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4 Realizations For Managing Interns

During the summer it gets a little crazy in the offices. Not only are there students usually in there because school is out, but we also have quite a few full-time interns come in. It’s fun and crazy and loud most of the time. Last year was my first time really being in charge of any sort of intern. If I had to rank myself, I would give myself a “B” and I want to do better with the one who is going to be under me directly. I have been meeting with some great leaders and asking them about what I need to know when it comes to interns and leading them well. Here are some goals for me as we approach summer:

The internship is more about them learning than it is them helping me out with what I need to do.

  • My first thought when I think intern is less work. That’s a myth. It’s actually more work because in part of the learning process we end up walking next to them or with them through certain things. If interns are just making copies and getting coffee, you are wasting a good intern. For many, an internship is checking out ministry to see if this is a calling in their life. It’s our responsibility to help them determine if it is.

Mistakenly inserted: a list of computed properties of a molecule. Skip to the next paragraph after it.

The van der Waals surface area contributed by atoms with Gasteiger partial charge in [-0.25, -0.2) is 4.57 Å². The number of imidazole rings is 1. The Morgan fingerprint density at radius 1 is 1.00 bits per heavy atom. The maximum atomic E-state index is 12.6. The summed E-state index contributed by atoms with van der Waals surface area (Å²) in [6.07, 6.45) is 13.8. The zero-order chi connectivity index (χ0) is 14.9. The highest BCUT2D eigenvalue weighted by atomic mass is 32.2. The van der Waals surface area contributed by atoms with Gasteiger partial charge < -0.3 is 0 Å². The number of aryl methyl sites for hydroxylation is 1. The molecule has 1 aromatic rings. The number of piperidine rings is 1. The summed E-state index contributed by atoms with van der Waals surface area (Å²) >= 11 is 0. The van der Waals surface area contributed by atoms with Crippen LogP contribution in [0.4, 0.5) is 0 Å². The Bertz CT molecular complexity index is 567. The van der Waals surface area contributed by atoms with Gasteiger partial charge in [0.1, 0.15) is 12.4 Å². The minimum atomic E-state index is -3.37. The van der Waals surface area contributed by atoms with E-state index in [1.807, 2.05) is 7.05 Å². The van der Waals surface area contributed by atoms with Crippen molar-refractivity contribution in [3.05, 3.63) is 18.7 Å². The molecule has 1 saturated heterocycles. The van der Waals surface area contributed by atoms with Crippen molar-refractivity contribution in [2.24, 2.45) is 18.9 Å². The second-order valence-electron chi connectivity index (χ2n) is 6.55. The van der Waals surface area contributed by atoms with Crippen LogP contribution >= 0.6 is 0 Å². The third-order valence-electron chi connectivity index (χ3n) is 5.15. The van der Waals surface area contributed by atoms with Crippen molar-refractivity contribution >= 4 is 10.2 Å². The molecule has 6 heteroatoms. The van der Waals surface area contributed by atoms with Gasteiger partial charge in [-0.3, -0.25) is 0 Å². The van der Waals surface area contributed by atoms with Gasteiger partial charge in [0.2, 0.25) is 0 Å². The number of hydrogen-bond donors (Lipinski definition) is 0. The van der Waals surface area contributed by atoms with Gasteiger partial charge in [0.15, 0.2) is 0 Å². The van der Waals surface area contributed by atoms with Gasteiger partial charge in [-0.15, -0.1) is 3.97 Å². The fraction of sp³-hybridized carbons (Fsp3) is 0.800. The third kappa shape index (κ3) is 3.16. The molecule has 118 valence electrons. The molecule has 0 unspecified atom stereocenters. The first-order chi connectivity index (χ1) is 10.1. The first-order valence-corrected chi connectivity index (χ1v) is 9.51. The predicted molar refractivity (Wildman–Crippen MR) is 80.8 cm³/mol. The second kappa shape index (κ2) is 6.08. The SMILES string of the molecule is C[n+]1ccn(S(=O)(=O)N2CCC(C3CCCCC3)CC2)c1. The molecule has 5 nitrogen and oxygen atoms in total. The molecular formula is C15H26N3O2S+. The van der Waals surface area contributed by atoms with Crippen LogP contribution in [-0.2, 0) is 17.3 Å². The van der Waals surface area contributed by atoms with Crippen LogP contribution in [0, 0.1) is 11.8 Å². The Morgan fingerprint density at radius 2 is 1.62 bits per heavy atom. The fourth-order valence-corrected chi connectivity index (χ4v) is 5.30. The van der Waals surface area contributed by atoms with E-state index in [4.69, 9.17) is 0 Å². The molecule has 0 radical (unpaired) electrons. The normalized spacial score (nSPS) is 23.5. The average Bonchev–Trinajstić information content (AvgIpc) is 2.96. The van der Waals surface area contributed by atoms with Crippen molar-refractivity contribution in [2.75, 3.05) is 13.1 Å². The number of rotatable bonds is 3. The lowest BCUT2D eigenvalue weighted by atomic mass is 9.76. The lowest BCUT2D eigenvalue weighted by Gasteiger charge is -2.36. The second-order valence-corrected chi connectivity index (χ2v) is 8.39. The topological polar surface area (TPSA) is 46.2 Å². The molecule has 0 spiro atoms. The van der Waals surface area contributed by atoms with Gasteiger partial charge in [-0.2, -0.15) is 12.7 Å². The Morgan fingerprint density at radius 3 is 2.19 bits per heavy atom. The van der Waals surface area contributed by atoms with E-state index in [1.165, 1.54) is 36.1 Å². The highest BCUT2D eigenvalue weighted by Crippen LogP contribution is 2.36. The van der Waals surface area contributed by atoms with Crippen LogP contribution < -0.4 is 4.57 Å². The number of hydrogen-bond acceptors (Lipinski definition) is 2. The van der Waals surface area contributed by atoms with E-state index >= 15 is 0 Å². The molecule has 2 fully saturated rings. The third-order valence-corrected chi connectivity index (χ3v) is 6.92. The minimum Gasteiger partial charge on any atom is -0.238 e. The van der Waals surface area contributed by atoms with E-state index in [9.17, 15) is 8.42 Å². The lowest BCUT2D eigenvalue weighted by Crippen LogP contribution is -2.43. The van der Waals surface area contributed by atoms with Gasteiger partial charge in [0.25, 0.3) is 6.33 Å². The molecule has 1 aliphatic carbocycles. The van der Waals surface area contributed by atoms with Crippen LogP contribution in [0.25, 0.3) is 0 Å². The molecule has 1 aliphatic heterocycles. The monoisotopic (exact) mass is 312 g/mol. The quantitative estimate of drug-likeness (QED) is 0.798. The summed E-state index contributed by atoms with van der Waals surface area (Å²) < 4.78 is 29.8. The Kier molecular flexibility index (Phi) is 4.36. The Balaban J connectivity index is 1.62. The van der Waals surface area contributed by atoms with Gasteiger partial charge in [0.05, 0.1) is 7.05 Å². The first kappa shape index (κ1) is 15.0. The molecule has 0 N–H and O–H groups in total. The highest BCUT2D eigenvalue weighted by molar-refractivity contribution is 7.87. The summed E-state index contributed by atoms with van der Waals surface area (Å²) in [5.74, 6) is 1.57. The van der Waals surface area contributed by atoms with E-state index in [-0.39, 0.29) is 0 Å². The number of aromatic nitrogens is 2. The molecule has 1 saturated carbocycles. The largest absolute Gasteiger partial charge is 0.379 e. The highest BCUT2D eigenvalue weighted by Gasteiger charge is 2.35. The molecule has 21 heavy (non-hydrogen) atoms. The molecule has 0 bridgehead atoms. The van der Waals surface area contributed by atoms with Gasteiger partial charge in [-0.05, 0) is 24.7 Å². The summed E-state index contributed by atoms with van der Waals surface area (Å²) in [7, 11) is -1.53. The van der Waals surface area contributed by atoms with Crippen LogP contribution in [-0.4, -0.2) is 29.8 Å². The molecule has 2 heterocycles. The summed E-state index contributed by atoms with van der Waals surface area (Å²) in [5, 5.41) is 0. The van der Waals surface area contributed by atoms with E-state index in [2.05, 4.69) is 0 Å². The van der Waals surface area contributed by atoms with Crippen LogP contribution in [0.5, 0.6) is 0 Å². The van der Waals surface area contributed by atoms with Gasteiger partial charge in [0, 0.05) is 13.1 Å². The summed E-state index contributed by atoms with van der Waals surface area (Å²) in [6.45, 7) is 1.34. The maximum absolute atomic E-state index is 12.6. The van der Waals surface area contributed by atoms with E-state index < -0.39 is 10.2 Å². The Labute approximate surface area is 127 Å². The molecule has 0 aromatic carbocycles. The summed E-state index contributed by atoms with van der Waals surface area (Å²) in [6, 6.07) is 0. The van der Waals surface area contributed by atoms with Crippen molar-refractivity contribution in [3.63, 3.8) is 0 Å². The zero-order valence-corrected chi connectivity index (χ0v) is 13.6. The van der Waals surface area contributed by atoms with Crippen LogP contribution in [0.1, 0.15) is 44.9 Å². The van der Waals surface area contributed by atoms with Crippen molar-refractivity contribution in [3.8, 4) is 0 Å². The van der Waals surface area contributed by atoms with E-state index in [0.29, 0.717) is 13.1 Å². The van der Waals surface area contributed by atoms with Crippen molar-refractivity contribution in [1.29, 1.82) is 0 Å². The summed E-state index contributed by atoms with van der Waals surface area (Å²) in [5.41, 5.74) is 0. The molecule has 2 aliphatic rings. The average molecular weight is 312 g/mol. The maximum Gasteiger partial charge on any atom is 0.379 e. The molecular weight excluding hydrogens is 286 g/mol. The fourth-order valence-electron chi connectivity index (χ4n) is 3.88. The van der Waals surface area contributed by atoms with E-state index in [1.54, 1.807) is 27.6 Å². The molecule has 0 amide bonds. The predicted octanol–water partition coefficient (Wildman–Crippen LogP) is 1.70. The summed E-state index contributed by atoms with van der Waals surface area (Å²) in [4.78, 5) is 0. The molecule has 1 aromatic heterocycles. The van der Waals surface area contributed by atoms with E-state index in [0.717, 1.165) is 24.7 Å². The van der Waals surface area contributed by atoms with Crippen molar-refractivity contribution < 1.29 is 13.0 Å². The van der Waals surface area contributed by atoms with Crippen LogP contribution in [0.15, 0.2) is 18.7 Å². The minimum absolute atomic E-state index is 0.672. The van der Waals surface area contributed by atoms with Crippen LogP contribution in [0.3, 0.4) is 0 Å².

They are my shadow.

  • They go where I go. they do what I do. If I go to lunch with a student or co-worker or leader, they come with me when ever its appropriate. As a supervisor we want to make sure they are getting a 360 degree of ministry. the good, the bad ugly. This is one area I failed in last year and I plan to be more intentional with this year.

Don’t delegate tasks, delegate leadership.

  • Like a mentioned before, an intern can do copies and such, but if this was the main role for the summer, they won’t be better off when they leave. If the internship is more for them then we need to make sure we delegate leadership. Let them run an event from start to finish. Let them take the lead with following up with a student. Let them pray for a student instead of you. If they fail, we can use it as a teaching moment and help them become better pastors.

Debrief a lot.

  • This is another area I don’t think I did well in. This year I want to have weekly debrief meetings talking about the week. Experience is quite the teacher. So when they just got to experience something, it is important we help walk them through and process what just happened. ask lots of questions. Get them talking. Listen carefully. Then coach.

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